Lockport Union-Sun & Journal — Nils Olsen, a law professor at the University at Buffalo, teaches an environmental policy clinic at the university. The Youngstown resident said he has commented on CWM Services at DEC public hearings many times before but has seen few results.
“I’m familiar both with the history of the symbiotic relationship between CWM and DEC as well as the negative effects on our community that has resulted from this relationship and the ongoing activities of the facility,” Olsen said.
Those who spoke in favor of the permit renewal — mostly members of the business community — argue that the DEC regulations are strict enough to ensure that no harm will come from allowing the company to accept more waste and that the jobs and tax revenue created by the business are good for the community.
Nadine Powell is the director of business development for the Buffalo Niagara Partnership, an employer-funded economic development organization with a stated mission of expanding private sector jobs.
Powell said the company gives remediation projects a place to send hazardous waste while “adhering to the highest standards of environmental stewardship.”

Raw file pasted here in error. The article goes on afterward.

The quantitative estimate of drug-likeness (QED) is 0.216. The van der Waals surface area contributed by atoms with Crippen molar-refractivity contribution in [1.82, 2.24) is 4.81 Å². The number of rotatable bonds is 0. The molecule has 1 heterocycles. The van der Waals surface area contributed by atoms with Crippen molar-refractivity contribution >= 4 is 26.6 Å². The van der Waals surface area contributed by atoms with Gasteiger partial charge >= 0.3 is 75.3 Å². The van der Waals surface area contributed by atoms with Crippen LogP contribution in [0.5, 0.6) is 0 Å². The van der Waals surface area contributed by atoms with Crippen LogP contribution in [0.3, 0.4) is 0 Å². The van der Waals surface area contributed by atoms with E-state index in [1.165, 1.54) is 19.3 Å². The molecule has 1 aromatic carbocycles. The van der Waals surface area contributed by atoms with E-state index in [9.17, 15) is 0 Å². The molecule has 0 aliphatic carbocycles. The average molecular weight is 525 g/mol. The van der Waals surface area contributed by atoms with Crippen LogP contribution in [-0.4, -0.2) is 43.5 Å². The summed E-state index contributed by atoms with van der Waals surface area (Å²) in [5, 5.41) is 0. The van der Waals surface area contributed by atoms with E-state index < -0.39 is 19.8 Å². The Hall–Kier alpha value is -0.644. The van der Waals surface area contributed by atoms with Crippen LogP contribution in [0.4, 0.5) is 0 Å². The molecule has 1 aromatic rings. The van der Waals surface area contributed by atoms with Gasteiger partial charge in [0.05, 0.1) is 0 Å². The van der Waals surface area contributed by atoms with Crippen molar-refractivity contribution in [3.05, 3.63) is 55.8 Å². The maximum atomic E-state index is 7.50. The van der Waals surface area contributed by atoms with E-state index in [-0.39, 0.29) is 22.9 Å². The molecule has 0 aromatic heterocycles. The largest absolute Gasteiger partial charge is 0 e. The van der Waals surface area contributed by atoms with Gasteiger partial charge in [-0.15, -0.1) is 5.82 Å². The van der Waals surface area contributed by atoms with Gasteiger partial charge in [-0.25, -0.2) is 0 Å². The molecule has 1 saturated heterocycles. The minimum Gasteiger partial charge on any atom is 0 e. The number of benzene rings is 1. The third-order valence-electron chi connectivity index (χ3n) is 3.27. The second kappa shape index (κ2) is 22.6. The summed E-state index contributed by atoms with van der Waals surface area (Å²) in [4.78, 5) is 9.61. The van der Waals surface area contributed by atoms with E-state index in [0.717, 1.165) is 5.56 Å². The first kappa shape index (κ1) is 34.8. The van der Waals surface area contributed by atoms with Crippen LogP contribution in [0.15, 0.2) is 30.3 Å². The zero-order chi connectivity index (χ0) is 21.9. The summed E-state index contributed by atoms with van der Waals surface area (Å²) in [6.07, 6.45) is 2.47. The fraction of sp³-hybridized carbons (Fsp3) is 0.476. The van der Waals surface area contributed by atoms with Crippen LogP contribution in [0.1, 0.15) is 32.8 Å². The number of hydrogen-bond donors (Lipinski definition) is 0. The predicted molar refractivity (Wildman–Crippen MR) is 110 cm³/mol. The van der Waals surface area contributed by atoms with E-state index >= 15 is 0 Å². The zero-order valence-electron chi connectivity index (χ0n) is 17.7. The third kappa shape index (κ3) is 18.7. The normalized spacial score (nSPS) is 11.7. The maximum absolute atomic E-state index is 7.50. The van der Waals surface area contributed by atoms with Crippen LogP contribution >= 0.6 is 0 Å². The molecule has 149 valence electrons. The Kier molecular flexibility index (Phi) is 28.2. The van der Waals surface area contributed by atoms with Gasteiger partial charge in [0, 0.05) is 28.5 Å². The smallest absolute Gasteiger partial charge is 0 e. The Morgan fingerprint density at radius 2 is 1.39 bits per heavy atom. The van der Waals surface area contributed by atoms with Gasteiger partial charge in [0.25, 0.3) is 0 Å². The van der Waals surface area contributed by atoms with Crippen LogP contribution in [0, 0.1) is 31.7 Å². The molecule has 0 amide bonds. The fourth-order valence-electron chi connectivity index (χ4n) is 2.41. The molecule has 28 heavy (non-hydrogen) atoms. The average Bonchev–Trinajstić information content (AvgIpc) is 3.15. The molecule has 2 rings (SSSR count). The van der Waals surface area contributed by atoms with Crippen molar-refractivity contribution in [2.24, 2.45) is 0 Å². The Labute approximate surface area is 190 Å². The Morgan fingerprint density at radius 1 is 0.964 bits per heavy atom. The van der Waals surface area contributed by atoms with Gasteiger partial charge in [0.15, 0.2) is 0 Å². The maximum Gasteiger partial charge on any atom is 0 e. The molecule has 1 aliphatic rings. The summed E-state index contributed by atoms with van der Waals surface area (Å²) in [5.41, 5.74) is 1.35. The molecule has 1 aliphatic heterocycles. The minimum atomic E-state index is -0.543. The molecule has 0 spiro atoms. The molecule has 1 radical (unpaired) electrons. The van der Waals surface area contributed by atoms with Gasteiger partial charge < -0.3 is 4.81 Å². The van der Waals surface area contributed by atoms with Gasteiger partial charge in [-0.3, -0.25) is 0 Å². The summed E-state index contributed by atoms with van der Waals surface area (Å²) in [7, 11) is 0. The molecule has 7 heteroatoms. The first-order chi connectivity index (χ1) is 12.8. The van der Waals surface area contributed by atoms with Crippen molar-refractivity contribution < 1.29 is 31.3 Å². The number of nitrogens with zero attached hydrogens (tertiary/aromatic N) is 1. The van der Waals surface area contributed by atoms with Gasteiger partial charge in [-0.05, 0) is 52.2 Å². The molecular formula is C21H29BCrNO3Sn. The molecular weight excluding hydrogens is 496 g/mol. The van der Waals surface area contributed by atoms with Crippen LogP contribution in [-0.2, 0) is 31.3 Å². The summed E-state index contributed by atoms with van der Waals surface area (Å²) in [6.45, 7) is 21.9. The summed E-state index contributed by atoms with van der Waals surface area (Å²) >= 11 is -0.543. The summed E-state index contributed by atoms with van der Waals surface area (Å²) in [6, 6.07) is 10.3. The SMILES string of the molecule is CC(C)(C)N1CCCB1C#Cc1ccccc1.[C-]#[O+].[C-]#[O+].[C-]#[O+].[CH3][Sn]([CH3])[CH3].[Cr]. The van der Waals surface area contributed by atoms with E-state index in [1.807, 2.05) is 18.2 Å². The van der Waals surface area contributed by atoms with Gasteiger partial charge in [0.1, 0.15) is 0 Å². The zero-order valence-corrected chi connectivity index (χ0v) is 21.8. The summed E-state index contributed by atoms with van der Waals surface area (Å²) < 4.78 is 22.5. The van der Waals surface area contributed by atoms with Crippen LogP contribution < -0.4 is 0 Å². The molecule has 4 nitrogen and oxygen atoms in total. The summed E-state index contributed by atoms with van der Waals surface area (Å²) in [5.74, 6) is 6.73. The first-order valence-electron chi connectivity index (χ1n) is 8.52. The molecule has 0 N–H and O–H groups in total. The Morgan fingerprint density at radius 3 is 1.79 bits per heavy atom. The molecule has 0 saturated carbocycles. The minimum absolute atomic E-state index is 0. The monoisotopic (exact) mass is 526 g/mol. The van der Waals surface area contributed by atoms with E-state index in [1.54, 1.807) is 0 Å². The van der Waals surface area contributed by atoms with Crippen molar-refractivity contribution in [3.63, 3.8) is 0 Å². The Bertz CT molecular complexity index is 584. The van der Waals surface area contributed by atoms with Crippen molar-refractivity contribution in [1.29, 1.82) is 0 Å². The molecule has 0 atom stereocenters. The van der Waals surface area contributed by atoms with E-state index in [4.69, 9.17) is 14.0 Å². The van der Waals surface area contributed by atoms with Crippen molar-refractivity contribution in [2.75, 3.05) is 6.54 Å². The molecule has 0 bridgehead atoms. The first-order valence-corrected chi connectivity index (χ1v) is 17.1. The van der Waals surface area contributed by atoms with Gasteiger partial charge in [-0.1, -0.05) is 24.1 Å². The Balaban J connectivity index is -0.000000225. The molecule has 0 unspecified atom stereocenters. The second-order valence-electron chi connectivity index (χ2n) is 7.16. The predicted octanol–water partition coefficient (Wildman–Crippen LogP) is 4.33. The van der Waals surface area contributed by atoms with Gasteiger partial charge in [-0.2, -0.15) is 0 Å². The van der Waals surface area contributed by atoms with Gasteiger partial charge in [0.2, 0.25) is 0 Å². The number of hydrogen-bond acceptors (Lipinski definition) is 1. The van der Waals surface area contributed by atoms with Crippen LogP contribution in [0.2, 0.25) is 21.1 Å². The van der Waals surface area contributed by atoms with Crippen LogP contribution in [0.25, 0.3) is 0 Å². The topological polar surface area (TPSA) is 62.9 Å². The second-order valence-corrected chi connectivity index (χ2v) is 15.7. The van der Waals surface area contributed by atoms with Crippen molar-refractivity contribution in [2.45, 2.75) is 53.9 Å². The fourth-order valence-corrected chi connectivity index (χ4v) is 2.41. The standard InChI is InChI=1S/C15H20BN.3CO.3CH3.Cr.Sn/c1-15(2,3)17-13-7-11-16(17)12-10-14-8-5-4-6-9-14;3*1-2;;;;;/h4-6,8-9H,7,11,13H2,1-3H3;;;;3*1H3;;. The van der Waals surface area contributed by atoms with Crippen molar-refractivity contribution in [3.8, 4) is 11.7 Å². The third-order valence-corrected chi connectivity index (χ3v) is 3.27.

“CWM is also a multi-million contributor to the Niagara County tax base while providing stable, competitive employment for more than 60 local residents,” she said.
Jeff Brylski, the president of the International Brotherhood of Teamsters Local 449, said the company employs 25 members of his union who take pride in helping to ensure that “highly-regulated” waste is properly disposed of.
“This site has an excellent safety and compliance record,” Brylski said. “Much of this is the result of these workers and the care and dedication that they bring to the site every day.”
Bart Klettke, a life-long Niagara County resident who has worked as an engineer in the waste management field, said CWM is doing the community a service by creating tax revenues for the county on land that was contaminated before the company purchased it and has few uses.